Update: Microsoft has issued an amicable response to Tim Sweeney's criticisms, maintaining that UWP is an open platform while acknowledging that there is some room for improvement.
"Tim is a respected figure in the gaming world, and we value his feedback," a company representative told Game Informer. "The Universal Windows Platform is a fully open ecosystem that is available to every developer, and can be supported by any store. It's early, and we recognise there is still work to be done, but we want to make Windows the best development platform regardless of technologies used."
Original Story: Tim Sweeney has never been shy with his criticisms of Microsoft's Universal Windows Platform, but his jabs appear to be getting increasingly pointed. In March, he warned that there is a danger that Microsoft could neglect, and possibly even degrade Windows 10 support for standard Win32 apps over time. In a new interview with Edge (as covered by the magazine's sister site PC Gamer), Sweeney said the process has already begun, with Valve's Steam storefront as one of its first targets.
"Slowly, over the next five years, [Microsoft] will force-patch Windows 10 to make Steam progressively worse and more broken," Sweeney said. "They'll never completely break it, but will continue to break it until, in five years, people are so fed up that Steam is buggy that the Windows Store seems like an ideal alternative. That's exactly what they did to their previous competitors in other areas. Now they're doing it to Steam. It's only just starting to become visible. Microsoft might not be competent enough to succeed with their plan, but they're certainly trying."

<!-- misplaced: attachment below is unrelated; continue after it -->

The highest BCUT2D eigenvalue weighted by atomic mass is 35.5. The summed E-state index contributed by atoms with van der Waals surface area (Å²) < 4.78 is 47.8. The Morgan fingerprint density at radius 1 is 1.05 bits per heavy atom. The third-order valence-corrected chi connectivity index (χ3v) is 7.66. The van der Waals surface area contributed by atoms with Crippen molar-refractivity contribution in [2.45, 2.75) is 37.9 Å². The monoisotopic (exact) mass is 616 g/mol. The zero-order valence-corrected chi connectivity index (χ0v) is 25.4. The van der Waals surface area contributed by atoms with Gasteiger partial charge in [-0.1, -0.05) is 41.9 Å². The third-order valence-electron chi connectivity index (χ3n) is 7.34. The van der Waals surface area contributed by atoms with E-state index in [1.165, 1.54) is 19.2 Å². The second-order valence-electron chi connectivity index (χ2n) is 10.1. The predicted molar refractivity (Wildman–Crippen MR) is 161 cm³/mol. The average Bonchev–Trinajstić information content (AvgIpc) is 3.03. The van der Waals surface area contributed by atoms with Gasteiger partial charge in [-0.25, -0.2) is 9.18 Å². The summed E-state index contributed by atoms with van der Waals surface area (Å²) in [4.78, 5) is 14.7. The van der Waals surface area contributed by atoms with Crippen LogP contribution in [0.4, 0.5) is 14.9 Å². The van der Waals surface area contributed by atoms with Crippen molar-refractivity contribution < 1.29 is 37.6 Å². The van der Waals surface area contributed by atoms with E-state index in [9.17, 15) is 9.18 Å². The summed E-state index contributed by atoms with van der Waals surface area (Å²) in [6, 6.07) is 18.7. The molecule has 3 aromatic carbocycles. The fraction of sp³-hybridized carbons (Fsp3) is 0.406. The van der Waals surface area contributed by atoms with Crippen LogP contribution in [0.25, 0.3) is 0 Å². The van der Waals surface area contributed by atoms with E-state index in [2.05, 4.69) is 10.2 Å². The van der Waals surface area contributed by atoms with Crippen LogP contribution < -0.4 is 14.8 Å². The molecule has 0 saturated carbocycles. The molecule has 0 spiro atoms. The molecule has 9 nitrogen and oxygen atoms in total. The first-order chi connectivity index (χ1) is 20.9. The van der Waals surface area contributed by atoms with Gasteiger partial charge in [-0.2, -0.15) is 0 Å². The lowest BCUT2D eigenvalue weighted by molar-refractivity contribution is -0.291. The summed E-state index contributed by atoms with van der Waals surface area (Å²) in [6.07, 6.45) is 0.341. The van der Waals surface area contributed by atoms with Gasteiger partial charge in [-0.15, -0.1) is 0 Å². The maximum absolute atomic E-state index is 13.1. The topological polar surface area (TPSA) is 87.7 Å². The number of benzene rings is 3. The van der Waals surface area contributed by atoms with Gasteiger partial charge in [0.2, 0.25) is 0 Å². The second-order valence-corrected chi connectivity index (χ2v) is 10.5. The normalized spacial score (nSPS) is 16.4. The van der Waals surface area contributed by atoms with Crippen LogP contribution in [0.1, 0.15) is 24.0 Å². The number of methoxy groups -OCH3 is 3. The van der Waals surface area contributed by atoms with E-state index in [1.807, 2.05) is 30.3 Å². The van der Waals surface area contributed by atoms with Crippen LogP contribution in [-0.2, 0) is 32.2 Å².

If Microsoft can swing developers to use UWP instead of Win32, Sweeney warns that it will be trivial for the company to mandate such apps can only be distributed through the Windows Store, effectively turning Windows PCs into a closed platform.
"It won't be that one day they flip a switch that will break your Steam library - what they're trying to do is a series of sneaky manoeuvres. They make it more and more inconvenient to use the old apps, and, simultaneously, they try to become the only source for the new ones."
Microsoft has previously denied Sweeney's criticisms, insisting that UWP is "a fully open ecosystem available to every developer, that can be supported by any store."